So, can meditation really make us happier? Davidson says:

Rather than thinking about qualities like happiness as a trait, we should think about them as a skill, not unlike a motor skill, like bicycle riding or skiing.

I am grateful for this thought! If it is a skill, we can practise the art of happiness and become skilled at it. And in practising this wonderful skill, we can brighten the lives of others. What do you think about this?

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©Mary Jaksch 2008

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  1. sterling says:

    The science of meditation is such a fascinating subject. I didn’t realize that mediation could actually change the physical structure of the brain!

    I love the idea of happiness as a skill. What a great message to wrap up the post with.

  2. Mary Jaksch says:

    @Sterling
    Yes, I agree – to see happiness as a skill makes all the difference to how we experience our life! I think sadness is also a skill. Sounds strange, I know. But my sense is that there is also a time for grief and sadness. To be skillful in sadness might mean to allow ourselves to feel it, but not to indulge in it either. What do you think?

  3. Mary, this is a beautiful article. I think the key to happiness is caring for ourselves as well as others and finding a balance between them.

    What struck me most from this article was this quote: “the person doing a meditation on compassion for all beings is the immediate beneficiary.”

    The simplest truths are the most beautiful. =)

    Jonathan

  4. Mary Jaksch says:

    @Jonathan
    Thank you for your encouraging comment, Jonathan. It’s not easy to find that balance between caring for ourself and others, is it? I think there is one simple warning sign that we have moved too much towards caring for others and are not extending enough care for ourself: resentment. I think resentment is a useful marker as it warns us that we are not holding necessary boundaries.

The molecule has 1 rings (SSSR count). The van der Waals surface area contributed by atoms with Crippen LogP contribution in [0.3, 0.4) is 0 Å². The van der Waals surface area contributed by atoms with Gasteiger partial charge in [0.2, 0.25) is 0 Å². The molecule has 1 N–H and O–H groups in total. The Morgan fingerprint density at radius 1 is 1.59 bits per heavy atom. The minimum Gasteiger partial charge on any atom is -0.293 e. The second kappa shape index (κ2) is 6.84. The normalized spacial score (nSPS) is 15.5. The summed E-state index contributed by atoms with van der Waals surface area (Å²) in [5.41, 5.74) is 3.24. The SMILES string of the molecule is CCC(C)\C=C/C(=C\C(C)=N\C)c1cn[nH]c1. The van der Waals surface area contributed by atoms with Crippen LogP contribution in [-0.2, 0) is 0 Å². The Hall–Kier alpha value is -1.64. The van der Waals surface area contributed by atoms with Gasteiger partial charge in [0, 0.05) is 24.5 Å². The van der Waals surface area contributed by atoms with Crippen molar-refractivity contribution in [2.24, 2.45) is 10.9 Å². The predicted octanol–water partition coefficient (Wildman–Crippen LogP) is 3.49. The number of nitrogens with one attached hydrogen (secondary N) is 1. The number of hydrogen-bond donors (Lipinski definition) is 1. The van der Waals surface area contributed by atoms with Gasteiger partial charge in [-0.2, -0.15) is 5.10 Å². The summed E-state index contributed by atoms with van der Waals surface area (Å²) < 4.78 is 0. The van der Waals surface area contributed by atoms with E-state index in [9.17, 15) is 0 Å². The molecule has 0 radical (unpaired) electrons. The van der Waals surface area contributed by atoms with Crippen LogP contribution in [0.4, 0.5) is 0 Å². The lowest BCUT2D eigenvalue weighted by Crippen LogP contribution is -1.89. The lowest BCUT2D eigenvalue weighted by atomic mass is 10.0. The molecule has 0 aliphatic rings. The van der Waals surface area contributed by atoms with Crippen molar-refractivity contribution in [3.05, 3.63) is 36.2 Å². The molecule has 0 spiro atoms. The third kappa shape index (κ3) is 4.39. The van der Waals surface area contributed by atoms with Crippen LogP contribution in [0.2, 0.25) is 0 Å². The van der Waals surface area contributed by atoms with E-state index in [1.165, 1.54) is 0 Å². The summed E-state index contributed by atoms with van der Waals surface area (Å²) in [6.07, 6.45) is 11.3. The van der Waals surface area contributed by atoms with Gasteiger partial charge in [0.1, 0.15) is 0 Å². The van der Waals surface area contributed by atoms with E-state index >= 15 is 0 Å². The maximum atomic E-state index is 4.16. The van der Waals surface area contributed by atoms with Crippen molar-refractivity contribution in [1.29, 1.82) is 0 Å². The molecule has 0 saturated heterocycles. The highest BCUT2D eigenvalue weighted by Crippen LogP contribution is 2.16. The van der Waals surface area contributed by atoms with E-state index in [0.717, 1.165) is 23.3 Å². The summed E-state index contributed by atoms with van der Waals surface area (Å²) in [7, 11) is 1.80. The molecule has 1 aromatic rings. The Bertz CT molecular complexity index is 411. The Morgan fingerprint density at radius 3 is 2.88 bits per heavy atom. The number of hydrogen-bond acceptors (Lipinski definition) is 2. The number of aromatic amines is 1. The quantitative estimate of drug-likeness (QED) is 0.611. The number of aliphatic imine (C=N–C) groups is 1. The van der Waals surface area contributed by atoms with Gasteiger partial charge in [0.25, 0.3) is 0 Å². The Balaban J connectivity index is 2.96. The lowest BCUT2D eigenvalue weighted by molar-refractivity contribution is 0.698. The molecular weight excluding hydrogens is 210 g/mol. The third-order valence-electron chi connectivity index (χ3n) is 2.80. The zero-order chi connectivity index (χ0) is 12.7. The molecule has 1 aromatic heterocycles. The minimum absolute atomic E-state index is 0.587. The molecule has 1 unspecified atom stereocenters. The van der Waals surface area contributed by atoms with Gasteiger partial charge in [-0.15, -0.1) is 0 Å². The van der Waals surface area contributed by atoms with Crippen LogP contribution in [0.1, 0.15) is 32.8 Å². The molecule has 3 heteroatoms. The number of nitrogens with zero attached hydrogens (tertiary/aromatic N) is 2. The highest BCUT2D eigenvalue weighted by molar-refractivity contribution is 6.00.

5. sterling says:

    @Mary I haven’t thought of it before, but sadness as a skill does make sense. Especially in Western culture where we men tend to avoid certain emotions that might be considered “unmanly”. Thank you for mentioning it.

  6. Tom Stine says:

    Cool article. Anyone who has meditated for a while pretty much knows from experience that one is happier, more relaxed, mellower all the way around from meditation. I am always gratified to see science drawing the same conclusions.

    I look forward to more posts, Mary. :-)

  7. I agree that resentment is definitely a warning sign. When we’ve really mastered interdependence (caring for yourself as well as others) we’ll be able to see where resentment could form before it happens.

    Jonathan

    http://jonathanmead.com – Authenticity, Clarity, Balance

  8. lewis says:

    there is a really interesting conversation between daniel goleman and richard davidson that was just released on http://www.morethansound.net called training the brain. they have free samples on the website you can listen to, bests, lewis

  9. zenator says:

    amazing. thanks for passing along the profound wisdom

  10. Thanks for the informative post.. and thanks for adding our comment to the blog. I searched for a while to find the right answer to my questions!